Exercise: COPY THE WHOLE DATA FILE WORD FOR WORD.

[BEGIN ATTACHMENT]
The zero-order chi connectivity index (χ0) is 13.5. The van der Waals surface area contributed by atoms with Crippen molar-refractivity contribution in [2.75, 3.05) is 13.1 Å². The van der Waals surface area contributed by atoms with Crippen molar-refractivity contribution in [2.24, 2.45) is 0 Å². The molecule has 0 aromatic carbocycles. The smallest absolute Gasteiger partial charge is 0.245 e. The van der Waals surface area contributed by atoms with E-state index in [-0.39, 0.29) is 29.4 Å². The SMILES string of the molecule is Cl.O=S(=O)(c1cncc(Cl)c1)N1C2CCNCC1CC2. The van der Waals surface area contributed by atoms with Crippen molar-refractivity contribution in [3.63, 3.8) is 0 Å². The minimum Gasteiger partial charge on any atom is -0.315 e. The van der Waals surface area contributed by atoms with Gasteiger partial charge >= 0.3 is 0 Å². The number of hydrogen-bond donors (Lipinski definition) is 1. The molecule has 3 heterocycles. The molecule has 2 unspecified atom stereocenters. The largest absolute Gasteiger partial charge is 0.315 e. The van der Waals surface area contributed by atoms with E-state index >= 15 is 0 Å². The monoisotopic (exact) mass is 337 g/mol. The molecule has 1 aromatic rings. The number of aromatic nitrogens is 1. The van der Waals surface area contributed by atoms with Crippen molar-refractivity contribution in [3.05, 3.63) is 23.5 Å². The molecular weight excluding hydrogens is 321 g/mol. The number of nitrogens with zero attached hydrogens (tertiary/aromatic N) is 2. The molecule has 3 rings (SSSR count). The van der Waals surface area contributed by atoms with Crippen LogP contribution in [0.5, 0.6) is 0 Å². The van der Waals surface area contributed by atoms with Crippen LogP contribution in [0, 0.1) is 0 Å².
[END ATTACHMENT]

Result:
The zero-order chi connectivity index (χ0) is 13.5. The van der Waals surface area contributed by atoms with Crippen molar-refractivity contribution in [2.75, 3.05) is 13.1 Å². The van der Waals surface area contributed by atoms with Crippen molar-refractivity contribution in [2.24, 2.45) is 0 Å². The molecule has 0 aromatic carbocycles. The smallest absolute Gasteiger partial charge is 0.245 e. The van der Waals surface area contributed by atoms with E-state index in [-0.39, 0.29) is 29.4 Å². The SMILES string of the molecule is Cl.O=S(=O)(c1cncc(Cl)c1)N1C2CCNCC1CC2. The van der Waals surface area contributed by atoms with Crippen molar-refractivity contribution in [3.63, 3.8) is 0 Å². The minimum Gasteiger partial charge on any atom is -0.315 e. The van der Waals surface area contributed by atoms with Gasteiger partial charge >= 0.3 is 0 Å². The number of hydrogen-bond donors (Lipinski definition) is 1. The molecule has 3 heterocycles. The molecule has 2 unspecified atom stereocenters. The largest absolute Gasteiger partial charge is 0.315 e. The van der Waals surface area contributed by atoms with E-state index >= 15 is 0 Å². The monoisotopic (exact) mass is 337 g/mol. The molecule has 1 aromatic rings. The number of aromatic nitrogens is 1. The van der Waals surface area contributed by atoms with Crippen molar-refractivity contribution in [3.05, 3.63) is 23.5 Å². The molecular weight excluding hydrogens is 321 g/mol. The number of nitrogens with zero attached hydrogens (tertiary/aromatic N) is 2. The molecule has 3 rings (SSSR count). The van der Waals surface area contributed by atoms with Crippen LogP contribution in [0.5, 0.6) is 0 Å². The van der Waals surface area contributed by atoms with Crippen LogP contribution in [0, 0.1) is 0 Å².